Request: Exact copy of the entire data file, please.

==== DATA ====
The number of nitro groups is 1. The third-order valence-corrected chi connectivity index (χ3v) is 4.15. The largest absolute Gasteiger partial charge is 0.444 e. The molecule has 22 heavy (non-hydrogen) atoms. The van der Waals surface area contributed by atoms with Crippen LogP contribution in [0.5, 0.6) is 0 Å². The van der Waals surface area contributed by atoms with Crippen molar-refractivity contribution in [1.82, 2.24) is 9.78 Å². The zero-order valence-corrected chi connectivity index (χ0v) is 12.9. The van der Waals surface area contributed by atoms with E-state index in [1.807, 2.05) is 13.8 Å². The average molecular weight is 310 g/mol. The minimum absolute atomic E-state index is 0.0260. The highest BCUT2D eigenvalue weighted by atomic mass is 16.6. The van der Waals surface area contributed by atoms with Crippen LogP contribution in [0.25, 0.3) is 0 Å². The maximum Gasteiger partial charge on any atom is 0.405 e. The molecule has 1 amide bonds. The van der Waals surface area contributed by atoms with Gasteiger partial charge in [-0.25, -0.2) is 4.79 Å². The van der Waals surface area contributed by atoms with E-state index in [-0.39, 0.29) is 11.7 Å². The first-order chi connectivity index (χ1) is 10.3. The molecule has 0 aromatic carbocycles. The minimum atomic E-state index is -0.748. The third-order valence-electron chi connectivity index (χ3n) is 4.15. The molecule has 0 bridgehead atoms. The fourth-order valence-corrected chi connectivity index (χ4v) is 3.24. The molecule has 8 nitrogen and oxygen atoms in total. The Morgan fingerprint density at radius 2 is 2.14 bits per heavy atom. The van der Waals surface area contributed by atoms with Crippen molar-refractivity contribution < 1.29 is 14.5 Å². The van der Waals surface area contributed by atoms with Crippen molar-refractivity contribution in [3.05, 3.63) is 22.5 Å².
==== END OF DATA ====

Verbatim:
The number of nitro groups is 1. The third-order valence-corrected chi connectivity index (χ3v) is 4.15. The largest absolute Gasteiger partial charge is 0.444 e. The molecule has 22 heavy (non-hydrogen) atoms. The van der Waals surface area contributed by atoms with Crippen LogP contribution in [0.5, 0.6) is 0 Å². The van der Waals surface area contributed by atoms with Crippen molar-refractivity contribution in [1.82, 2.24) is 9.78 Å². The zero-order valence-corrected chi connectivity index (χ0v) is 12.9. The van der Waals surface area contributed by atoms with E-state index in [1.807, 2.05) is 13.8 Å². The average molecular weight is 310 g/mol. The minimum absolute atomic E-state index is 0.0260. The highest BCUT2D eigenvalue weighted by atomic mass is 16.6. The van der Waals surface area contributed by atoms with Crippen LogP contribution in [0.25, 0.3) is 0 Å². The maximum Gasteiger partial charge on any atom is 0.405 e. The molecule has 1 amide bonds. The van der Waals surface area contributed by atoms with Gasteiger partial charge in [-0.25, -0.2) is 4.79 Å². The van der Waals surface area contributed by atoms with E-state index in [-0.39, 0.29) is 11.7 Å². The first-order chi connectivity index (χ1) is 10.3. The molecule has 0 aromatic carbocycles. The minimum atomic E-state index is -0.748. The third-order valence-electron chi connectivity index (χ3n) is 4.15. The molecule has 0 bridgehead atoms. The fourth-order valence-corrected chi connectivity index (χ4v) is 3.24. The molecule has 8 nitrogen and oxygen atoms in total. The Morgan fingerprint density at radius 2 is 2.14 bits per heavy atom. The van der Waals surface area contributed by atoms with Crippen molar-refractivity contribution < 1.29 is 14.5 Å². The van der Waals surface area contributed by atoms with Crippen molar-refractivity contribution in [3.05, 3.63) is 22.5 Å².